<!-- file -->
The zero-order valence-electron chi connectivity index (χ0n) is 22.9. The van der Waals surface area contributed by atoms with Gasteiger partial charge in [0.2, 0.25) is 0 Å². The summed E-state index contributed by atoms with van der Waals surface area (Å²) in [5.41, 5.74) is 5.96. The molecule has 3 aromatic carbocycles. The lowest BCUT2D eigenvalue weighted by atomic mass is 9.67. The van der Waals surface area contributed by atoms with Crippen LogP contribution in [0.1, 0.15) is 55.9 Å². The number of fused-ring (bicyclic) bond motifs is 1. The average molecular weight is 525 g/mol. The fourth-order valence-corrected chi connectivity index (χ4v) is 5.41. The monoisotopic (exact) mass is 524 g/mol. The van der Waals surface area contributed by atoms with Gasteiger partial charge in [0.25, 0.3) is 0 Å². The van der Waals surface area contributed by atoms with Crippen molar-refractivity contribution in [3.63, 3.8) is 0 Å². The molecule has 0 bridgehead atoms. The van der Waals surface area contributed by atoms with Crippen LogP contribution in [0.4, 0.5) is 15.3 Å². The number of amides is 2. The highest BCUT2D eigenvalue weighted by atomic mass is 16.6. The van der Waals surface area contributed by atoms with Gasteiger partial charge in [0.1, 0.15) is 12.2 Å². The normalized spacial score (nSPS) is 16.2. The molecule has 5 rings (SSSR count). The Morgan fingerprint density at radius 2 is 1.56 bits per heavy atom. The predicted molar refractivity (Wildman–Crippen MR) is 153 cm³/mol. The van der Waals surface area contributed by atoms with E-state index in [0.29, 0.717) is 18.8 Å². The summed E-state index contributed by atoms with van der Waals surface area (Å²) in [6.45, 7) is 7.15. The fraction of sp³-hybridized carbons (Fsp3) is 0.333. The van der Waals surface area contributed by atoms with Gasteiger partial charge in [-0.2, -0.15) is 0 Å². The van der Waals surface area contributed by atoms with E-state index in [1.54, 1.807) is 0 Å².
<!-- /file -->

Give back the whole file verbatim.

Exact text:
The zero-order valence-electron chi connectivity index (χ0n) is 22.9. The van der Waals surface area contributed by atoms with Gasteiger partial charge in [0.2, 0.25) is 0 Å². The summed E-state index contributed by atoms with van der Waals surface area (Å²) in [5.41, 5.74) is 5.96. The molecule has 3 aromatic carbocycles. The lowest BCUT2D eigenvalue weighted by atomic mass is 9.67. The van der Waals surface area contributed by atoms with Crippen LogP contribution in [0.1, 0.15) is 55.9 Å². The number of fused-ring (bicyclic) bond motifs is 1. The average molecular weight is 525 g/mol. The fourth-order valence-corrected chi connectivity index (χ4v) is 5.41. The monoisotopic (exact) mass is 524 g/mol. The van der Waals surface area contributed by atoms with Gasteiger partial charge in [0.25, 0.3) is 0 Å². The van der Waals surface area contributed by atoms with Crippen molar-refractivity contribution in [3.63, 3.8) is 0 Å². The molecule has 0 bridgehead atoms. The van der Waals surface area contributed by atoms with Crippen LogP contribution in [0.4, 0.5) is 15.3 Å². The number of amides is 2. The highest BCUT2D eigenvalue weighted by atomic mass is 16.6. The van der Waals surface area contributed by atoms with Gasteiger partial charge in [0.1, 0.15) is 12.2 Å². The normalized spacial score (nSPS) is 16.2. The molecule has 5 rings (SSSR count). The Morgan fingerprint density at radius 2 is 1.56 bits per heavy atom. The predicted molar refractivity (Wildman–Crippen MR) is 153 cm³/mol. The van der Waals surface area contributed by atoms with E-state index in [0.29, 0.717) is 18.8 Å². The summed E-state index contributed by atoms with van der Waals surface area (Å²) in [6.45, 7) is 7.15. The fraction of sp³-hybridized carbons (Fsp3) is 0.333. The van der Waals surface area contributed by atoms with Gasteiger partial charge in [-0.2, -0.15) is 0 Å². The van der Waals surface area contributed by atoms with E-state index in [1.54, 1.807) is 0 Å².